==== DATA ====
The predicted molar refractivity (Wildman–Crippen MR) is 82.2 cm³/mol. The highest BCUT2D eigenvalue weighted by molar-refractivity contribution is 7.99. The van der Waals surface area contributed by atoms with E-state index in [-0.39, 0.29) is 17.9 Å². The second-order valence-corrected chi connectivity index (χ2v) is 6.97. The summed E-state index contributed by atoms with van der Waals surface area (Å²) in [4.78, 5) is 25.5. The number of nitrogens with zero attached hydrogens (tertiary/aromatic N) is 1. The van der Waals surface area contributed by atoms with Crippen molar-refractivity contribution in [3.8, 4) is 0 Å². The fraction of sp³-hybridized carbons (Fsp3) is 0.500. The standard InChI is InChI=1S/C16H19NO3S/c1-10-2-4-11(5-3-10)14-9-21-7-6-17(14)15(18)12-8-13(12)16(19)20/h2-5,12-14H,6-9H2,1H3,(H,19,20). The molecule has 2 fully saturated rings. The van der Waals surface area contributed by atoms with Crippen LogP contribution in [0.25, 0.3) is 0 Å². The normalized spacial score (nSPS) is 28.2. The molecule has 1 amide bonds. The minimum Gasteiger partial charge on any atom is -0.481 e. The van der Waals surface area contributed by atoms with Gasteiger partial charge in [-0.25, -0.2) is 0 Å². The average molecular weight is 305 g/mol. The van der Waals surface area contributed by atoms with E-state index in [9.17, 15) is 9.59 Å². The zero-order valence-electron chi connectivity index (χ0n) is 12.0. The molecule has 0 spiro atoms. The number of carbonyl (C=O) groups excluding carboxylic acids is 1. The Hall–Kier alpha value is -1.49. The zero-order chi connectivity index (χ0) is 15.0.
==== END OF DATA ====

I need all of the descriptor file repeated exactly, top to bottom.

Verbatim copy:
The predicted molar refractivity (Wildman–Crippen MR) is 82.2 cm³/mol. The highest BCUT2D eigenvalue weighted by molar-refractivity contribution is 7.99. The van der Waals surface area contributed by atoms with E-state index in [-0.39, 0.29) is 17.9 Å². The second-order valence-corrected chi connectivity index (χ2v) is 6.97. The summed E-state index contributed by atoms with van der Waals surface area (Å²) in [4.78, 5) is 25.5. The number of nitrogens with zero attached hydrogens (tertiary/aromatic N) is 1. The van der Waals surface area contributed by atoms with Crippen molar-refractivity contribution in [3.8, 4) is 0 Å². The fraction of sp³-hybridized carbons (Fsp3) is 0.500. The standard InChI is InChI=1S/C16H19NO3S/c1-10-2-4-11(5-3-10)14-9-21-7-6-17(14)15(18)12-8-13(12)16(19)20/h2-5,12-14H,6-9H2,1H3,(H,19,20). The molecule has 2 fully saturated rings. The van der Waals surface area contributed by atoms with Crippen LogP contribution in [0.25, 0.3) is 0 Å². The normalized spacial score (nSPS) is 28.2. The molecule has 1 amide bonds. The minimum Gasteiger partial charge on any atom is -0.481 e. The van der Waals surface area contributed by atoms with Gasteiger partial charge in [-0.25, -0.2) is 0 Å². The average molecular weight is 305 g/mol. The van der Waals surface area contributed by atoms with E-state index in [9.17, 15) is 9.59 Å². The zero-order valence-electron chi connectivity index (χ0n) is 12.0. The molecule has 0 spiro atoms. The number of carbonyl (C=O) groups excluding carboxylic acids is 1. The Hall–Kier alpha value is -1.49. The zero-order chi connectivity index (χ0) is 15.0.